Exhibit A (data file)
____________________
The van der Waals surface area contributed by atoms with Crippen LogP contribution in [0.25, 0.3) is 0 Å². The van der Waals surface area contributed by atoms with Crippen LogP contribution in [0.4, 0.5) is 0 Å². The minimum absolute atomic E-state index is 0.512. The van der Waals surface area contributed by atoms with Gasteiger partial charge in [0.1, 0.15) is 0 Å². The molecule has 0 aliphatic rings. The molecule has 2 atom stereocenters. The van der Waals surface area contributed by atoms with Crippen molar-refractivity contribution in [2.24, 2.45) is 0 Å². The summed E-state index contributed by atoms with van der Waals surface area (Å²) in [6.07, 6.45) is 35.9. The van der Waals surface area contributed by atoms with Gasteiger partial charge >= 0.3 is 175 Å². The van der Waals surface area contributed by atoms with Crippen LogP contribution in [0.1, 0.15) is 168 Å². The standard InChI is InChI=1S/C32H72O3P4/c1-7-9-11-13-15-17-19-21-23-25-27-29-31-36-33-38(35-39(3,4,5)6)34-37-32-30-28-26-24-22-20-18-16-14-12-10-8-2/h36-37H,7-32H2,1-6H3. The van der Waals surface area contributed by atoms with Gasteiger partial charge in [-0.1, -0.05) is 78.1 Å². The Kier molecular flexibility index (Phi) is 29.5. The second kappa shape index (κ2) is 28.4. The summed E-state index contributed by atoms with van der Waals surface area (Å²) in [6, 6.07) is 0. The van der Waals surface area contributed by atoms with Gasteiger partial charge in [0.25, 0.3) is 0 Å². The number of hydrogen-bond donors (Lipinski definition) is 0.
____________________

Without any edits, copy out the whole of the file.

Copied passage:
The van der Waals surface area contributed by atoms with Crippen LogP contribution in [0.25, 0.3) is 0 Å². The van der Waals surface area contributed by atoms with Crippen LogP contribution in [0.4, 0.5) is 0 Å². The minimum absolute atomic E-state index is 0.512. The van der Waals surface area contributed by atoms with Gasteiger partial charge in [0.1, 0.15) is 0 Å². The molecule has 0 aliphatic rings. The molecule has 2 atom stereocenters. The van der Waals surface area contributed by atoms with Crippen molar-refractivity contribution in [2.24, 2.45) is 0 Å². The summed E-state index contributed by atoms with van der Waals surface area (Å²) in [6.07, 6.45) is 35.9. The van der Waals surface area contributed by atoms with Gasteiger partial charge >= 0.3 is 175 Å². The van der Waals surface area contributed by atoms with Crippen LogP contribution in [0.1, 0.15) is 168 Å². The standard InChI is InChI=1S/C32H72O3P4/c1-7-9-11-13-15-17-19-21-23-25-27-29-31-36-33-38(35-39(3,4,5)6)34-37-32-30-28-26-24-22-20-18-16-14-12-10-8-2/h36-37H,7-32H2,1-6H3. The van der Waals surface area contributed by atoms with Gasteiger partial charge in [-0.1, -0.05) is 78.1 Å². The Kier molecular flexibility index (Phi) is 29.5. The second kappa shape index (κ2) is 28.4. The summed E-state index contributed by atoms with van der Waals surface area (Å²) in [6, 6.07) is 0. The van der Waals surface area contributed by atoms with Gasteiger partial charge in [0.25, 0.3) is 0 Å². The number of hydrogen-bond donors (Lipinski definition) is 0.